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Unity Technologies came under fire from a very angry community of developers last month when it pushed out per-install runtime fees for games that ran on the Unity engine, on top of existing subscription fees. While the company has tried to make amends with various changes to the monetization scheme, it’s done little else to restore its reputation with developers and the video game community in general.

Recently, anonymous sources have come forward to reveal that the new policy was rushed out even after dire warnings from the company’s employees. “Half of the people in that meeting said that this model is too complicated, it’s not going to be well received and we should talk to people before we do this,” the sources said. “They obviously did have conversations with people, but not enough. We had this meeting and were told it was happening, but we were not told a date. And then before we knew it, it was out there.”

The sources also revealed that the controversial decision was a direct result of dropping share prices, which dipped by as much as 11% following the massive layoffs back in May. “Ultimately Unity has lost a lot of money over the last 18 years—billions of dollars—and they need to do something to make more money. Sadly, it wasn’t delivered well,” they added.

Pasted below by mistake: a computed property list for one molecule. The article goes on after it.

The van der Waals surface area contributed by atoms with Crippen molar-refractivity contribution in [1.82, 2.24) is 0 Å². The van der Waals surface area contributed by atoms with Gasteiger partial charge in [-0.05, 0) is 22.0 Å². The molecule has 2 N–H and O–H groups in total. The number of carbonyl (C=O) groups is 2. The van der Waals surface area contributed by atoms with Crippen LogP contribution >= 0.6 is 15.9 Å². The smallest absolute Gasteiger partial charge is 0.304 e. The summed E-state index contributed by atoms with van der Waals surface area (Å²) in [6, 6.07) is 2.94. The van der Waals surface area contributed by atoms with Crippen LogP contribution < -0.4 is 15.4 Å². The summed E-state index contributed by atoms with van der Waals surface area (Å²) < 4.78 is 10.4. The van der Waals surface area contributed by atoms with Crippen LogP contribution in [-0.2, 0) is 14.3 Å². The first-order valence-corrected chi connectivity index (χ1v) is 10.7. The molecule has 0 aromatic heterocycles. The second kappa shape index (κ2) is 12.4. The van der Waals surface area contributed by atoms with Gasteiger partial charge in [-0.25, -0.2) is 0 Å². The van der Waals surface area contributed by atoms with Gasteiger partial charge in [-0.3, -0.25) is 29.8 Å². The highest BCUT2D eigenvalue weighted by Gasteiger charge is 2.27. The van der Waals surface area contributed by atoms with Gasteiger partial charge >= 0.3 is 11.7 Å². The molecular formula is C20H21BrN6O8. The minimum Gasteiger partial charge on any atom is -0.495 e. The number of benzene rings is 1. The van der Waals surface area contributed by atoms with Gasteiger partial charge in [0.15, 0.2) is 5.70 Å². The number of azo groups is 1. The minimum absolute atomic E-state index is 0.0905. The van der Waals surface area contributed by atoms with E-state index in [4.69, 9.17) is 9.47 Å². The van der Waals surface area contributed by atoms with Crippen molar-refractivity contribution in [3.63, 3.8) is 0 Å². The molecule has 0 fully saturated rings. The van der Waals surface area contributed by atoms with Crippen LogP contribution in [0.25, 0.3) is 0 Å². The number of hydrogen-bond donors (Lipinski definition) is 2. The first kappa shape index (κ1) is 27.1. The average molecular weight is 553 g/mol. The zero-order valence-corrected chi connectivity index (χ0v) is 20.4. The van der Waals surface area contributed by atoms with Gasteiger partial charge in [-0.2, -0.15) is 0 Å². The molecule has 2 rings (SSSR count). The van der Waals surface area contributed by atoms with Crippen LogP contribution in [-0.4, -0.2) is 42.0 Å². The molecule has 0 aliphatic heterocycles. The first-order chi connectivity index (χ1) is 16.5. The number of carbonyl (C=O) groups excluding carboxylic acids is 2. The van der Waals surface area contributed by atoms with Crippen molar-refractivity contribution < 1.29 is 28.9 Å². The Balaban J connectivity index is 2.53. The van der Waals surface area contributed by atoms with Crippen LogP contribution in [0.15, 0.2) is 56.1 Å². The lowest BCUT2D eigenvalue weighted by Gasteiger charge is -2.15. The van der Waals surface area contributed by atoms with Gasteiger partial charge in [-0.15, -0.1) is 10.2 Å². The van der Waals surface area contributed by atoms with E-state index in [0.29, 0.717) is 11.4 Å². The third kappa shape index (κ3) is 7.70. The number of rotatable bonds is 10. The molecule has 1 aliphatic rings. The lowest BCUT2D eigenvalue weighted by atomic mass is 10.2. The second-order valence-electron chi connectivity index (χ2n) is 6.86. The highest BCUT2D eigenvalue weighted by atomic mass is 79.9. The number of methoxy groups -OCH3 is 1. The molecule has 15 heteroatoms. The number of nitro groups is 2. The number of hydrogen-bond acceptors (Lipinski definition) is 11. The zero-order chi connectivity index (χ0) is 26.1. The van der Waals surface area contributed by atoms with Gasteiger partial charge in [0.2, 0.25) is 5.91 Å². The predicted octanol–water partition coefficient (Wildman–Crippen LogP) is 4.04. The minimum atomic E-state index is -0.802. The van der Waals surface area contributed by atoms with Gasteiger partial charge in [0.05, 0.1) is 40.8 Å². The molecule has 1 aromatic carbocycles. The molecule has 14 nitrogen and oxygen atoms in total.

Following the massive backlash, Unity Technologies made several concessions so as not to burden smaller development studios and free-to-play games that aren’t turning in any profits. However, there’s still the matter of whether bigger companies would want to take on the added expense.

Ultimately, the issue boils down to a lack of trust. The fact that Unity can just change their policies and fees whenever it suits them is now a bigger concern for developers compared to the added fees.

“If I don’t seem impressed that the current terms won’t brutalise my expected revenue, it’s because it doesn’t take a genius to flash forward to your next twist of the knife,” wrote game designer and former PC Gamer writer Tom Francis. “Apparently you’re able and willing to change the terms under which we used your engine, placing the fees and thresholds wherever you like.”

As the saying goes, “Trust is like glass. Once broken, it will never be the same again.”